Officials at the county level are exploring strategies to collect a 3 percent occupancy tax from tourists who rent private homes for brief periods through websites such as Airbnb and Homeaway — and they want those property owners to know they may be legally obligated to tax their guests.
County Comptroller John Kennedy Jr. is pushing for residential property owners to collect the same fee that established hotels and motels charge on behalf of the county, although questions remain about whether that’s possible under existing laws.
“If there’s a property out there in Peconic where there’s 12 different families there on a rental basis 12 different weekends over the summer, that falls into our category of rental home,” he said. “Then, that owner falls into the category of obligation to collect and liability to remit.”
There are 77 listings on airbnb.com — a few that are legitimately licensed B&B operations, including two that appear in the Shelter Island telephone book. But the others are private houses providing rooms for guests with no licensing or inspections.
Currently, Mr. Kennedy said, thousands of such properties exist in the Suffolk — a large portion of them concentrated on the tourist-centered East End — though few of them are officially registered with the county to collect and remit the 3 percent hotel-motel tax. That gap is due partly to the complexities raised by online platforms and partly to the fact that many property owners are unaware they need to register.
Sensing a source of untapped revenue, county officials plan to change that through a combination of enforcement, education and potential partnerships with the websites themselves.
“The object here is not to put anybody out of business, but people should be aware that we are out there looking and we could be knocking on their door,” Mr. Kennedy said. “Let’s get some compliance with those entities that are engaged in the business now and level the playing field for the merchants that have been doing the right thing.”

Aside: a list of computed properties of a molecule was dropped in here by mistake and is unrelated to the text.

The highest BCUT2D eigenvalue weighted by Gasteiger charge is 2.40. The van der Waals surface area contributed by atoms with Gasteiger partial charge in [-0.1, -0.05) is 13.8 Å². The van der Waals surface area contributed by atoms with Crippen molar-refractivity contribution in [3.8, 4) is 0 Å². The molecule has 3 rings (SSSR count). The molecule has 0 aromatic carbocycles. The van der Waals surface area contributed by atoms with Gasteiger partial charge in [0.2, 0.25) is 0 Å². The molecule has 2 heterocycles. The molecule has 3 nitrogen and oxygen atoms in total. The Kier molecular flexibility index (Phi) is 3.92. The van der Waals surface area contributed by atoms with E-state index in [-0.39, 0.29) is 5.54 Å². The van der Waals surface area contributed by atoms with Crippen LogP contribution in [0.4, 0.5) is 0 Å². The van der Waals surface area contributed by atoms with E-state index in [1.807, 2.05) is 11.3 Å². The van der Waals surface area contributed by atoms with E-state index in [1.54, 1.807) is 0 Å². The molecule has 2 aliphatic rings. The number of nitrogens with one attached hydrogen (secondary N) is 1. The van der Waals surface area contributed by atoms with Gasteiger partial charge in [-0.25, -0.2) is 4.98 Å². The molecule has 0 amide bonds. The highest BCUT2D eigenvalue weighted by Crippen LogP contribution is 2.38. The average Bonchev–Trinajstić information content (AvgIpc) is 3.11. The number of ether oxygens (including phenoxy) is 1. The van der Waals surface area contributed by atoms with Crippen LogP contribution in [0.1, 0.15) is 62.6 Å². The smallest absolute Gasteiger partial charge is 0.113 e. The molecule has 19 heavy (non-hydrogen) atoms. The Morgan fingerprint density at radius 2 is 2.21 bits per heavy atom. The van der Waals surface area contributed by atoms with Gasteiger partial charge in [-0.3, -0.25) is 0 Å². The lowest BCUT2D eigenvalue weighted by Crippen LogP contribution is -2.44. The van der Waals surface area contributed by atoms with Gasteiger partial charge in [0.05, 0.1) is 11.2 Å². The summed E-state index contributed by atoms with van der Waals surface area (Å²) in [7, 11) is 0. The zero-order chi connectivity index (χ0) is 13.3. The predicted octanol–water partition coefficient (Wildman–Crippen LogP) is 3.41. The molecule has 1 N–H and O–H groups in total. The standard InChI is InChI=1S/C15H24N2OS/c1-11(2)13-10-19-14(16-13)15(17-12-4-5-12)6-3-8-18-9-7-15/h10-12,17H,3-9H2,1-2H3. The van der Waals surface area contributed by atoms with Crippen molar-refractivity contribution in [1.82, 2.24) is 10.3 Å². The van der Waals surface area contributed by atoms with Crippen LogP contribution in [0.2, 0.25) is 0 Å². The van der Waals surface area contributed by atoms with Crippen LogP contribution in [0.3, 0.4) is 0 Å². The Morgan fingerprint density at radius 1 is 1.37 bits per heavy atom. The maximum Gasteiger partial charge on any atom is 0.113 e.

Property owners aren’t required to pay the tax themselves, Mr. Kennedy said. Rather, just as registered hotels and motels do, they are obligated to collect an extra 3 percent from guests and hold that amount in remittance until it’s time to forward that money to the county, which usually occurs once a month.
Issues exist with the phrasing of the law, however. The county version of the hotel-motel law “shall include a tourist cabin, camp, resort, tavern, inn, boardinghouse, lodging house or any other establishment comparable or equivalent to any of those previously mentioned.”
An owner who doesn’t register and collect the 3 percent tax faces a fine of up to $1,000 and up to a year in prison.
But Legislator Jay Schneiderman, who represents the Island and owns a hotel in Montauk, doesn’t think that law applies clearly enough to residential properties rented online.
“The hotel-motel tax has never applied to home rentals,” Mr. Schneiderman said. “You need a tax code that is clear. You can’t blame people for not doing something if they can’t figure out what it means.”
George Nolan, counsel to the Legislature, said the phrasing is “pretty broad” and could conceivably apply in such situations.
Mr. Kennedy couldn’t predict how much money the county might generate from taxing transient rentals that are booked online.
The funds raised would remain at the county level — towns wouldn’t receive any of it, even if they have a higher proportion of short-term rental properties than others — though it would be used to fund local civic associations and historical societies, among other entities.
“Equal enforcement of the hotel-motel tax is not just about fiscal responsibility; it’s about fairness,” Suffolk County Legislature presiding officer DuWayne Gregory said in a statement. “Every hotel benefits from tourists who are drawn to Suffolk County’s attractions, and those attractions are enhanced by the hotel-motel tax. I commend Comptroller Kennedy for his increased efforts to ensure that every business is paying its fair share.”
As part of its effort, the county is also negotiating with Airbnb to develop a partnership whereby the company would collect and remit the occupancy tax on behalf of its hosts. Doing so would facilitate the process, Mr. Kennedy said, since the “point of sale” between host and guest already exists on Airbnb’s website.
Such agreements have already been struck in a number of locations, most notably San Francisco, where Airbnb recently put up a series of controversial advertisements describing the importance of its tax payments. One ad indicated that Airbnb brought in $12 million to San Francisco in 2014.
By participating in such programs, Airbnb hopes to legitimize itself and gain trust from communities.